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Arnold M. Knightly

Wynn faces dealer appeal

18 May 2007

LAS VEGAS, Nevada -- Two dealers at Wynn Las Vegas are taking their challenge of the resort's new tip-pooling policy to the Nevada Supreme Court.

Attorneys for Daniel Baldonado and Joseph Cesarz delivered a series of briefs to Wynn Resorts Chief Executive Officer Steve Wynn's attorneys and the Supreme Court on Tuesday, arguing the gaming developer violated state law.

"The legislative intent was clear," said Reno-based labor attorney Mark Thierman, who represents the dealers. "It was not intended to be a subsidy for management employees. Tip sharing is not an excuse for tip taking."

The appeal includes a brief by two former state assemblymen who argue that a state law revision in 1971 used in tip-pooling cases has been misinterpreted by the courts.

Former Assemblymen Donald Mello and Jack Schofield claim in the brief that revisions resulting from an Assembly bill they authored were intended to prevent an employer from taking tips from one group of employees and it giving to another.

The appeal arrives the same week that dealers voted 444-149 to ask the Transport Workers Union of America to represent them in contract negotiations with Wynn Las Vegas officials.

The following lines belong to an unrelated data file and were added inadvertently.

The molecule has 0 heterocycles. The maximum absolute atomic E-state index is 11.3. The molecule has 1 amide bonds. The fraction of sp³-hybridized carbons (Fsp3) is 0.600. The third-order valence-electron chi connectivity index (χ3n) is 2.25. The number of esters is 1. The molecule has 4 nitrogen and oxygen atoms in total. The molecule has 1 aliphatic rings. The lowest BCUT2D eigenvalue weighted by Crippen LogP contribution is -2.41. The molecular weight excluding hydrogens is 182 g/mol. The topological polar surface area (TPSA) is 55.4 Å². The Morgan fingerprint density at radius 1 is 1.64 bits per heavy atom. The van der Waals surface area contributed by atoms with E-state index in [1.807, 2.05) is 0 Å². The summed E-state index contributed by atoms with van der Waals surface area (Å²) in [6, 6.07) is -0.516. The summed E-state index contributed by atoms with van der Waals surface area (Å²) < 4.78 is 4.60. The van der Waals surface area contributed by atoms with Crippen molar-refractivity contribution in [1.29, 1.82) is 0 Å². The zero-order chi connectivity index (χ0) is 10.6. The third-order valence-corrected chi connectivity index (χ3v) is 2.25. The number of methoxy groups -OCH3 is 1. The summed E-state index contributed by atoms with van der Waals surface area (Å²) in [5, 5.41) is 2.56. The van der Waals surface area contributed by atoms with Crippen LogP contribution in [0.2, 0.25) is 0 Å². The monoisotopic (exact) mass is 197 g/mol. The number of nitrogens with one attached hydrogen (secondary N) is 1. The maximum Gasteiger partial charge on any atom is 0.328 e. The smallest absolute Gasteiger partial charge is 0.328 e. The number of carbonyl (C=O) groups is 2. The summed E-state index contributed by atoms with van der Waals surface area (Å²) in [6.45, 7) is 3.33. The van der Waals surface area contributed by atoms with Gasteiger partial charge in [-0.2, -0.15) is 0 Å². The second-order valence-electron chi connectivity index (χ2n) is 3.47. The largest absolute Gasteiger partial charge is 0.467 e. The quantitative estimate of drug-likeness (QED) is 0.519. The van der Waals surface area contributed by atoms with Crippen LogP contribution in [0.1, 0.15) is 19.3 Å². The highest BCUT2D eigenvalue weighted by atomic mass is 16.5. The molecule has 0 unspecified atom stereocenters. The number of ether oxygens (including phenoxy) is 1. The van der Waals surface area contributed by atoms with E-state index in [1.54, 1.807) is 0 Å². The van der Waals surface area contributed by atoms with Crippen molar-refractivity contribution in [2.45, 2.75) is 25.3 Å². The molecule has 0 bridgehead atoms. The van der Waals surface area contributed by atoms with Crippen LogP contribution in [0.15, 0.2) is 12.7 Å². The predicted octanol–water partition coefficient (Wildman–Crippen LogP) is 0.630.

The National Labor Relations Board has until next week to certify the election results.

While losing the fight to stop his 700 dealers from forming a union, Wynn has continued to argue that the new policy is on solid legal ground.

"The company feels the decision (with tip-pooling) was correct and so we have no choice but to go forward," said Greg Kamer, a Las Vegas-based labor attorney representing Wynn Las Vegas. "We did everything lawful and we're going to press on with our defense of their challenge."

The case will probably not be heard until after the summer. Both sides still need to file additional briefs.

On Dec. 6, District Court Judge Douglas Herndon dismissed a lawsuit brought by Baldonado and Cesarz after finding during a 70-minute hearing that dealers are not contract employees and that state law allows casinos to change their tip pooling policies.

The appeal reiterates the plaintiffs' arguments made in District Court: that dealers should be paid what they earn, Wynn Las Vegas is violating state law by withholding earned tips, and sharing tips with supervisors is illegal.

Wynn executives added certain casino managers to the casino's tip-sharing pool on Sept. 1 in an attempt to correct a pay disparity between dealers and their supervisors.

Wynn dealers said they were earning $100,000 or more per year, mostly in tips, but the policy change cut their pay as much as 20 percent.

Critics of the new policy argued that the gaming company should have raised managers' pay, not broadened the tip pool.

Proposed legislation in Carson City by Assemblyman Bob Beers, R-Henderson, that would ban the tip-sharing agreement died in committee. An attempt to revive the bill may have died after a hearing in the state Senate was canceled last week.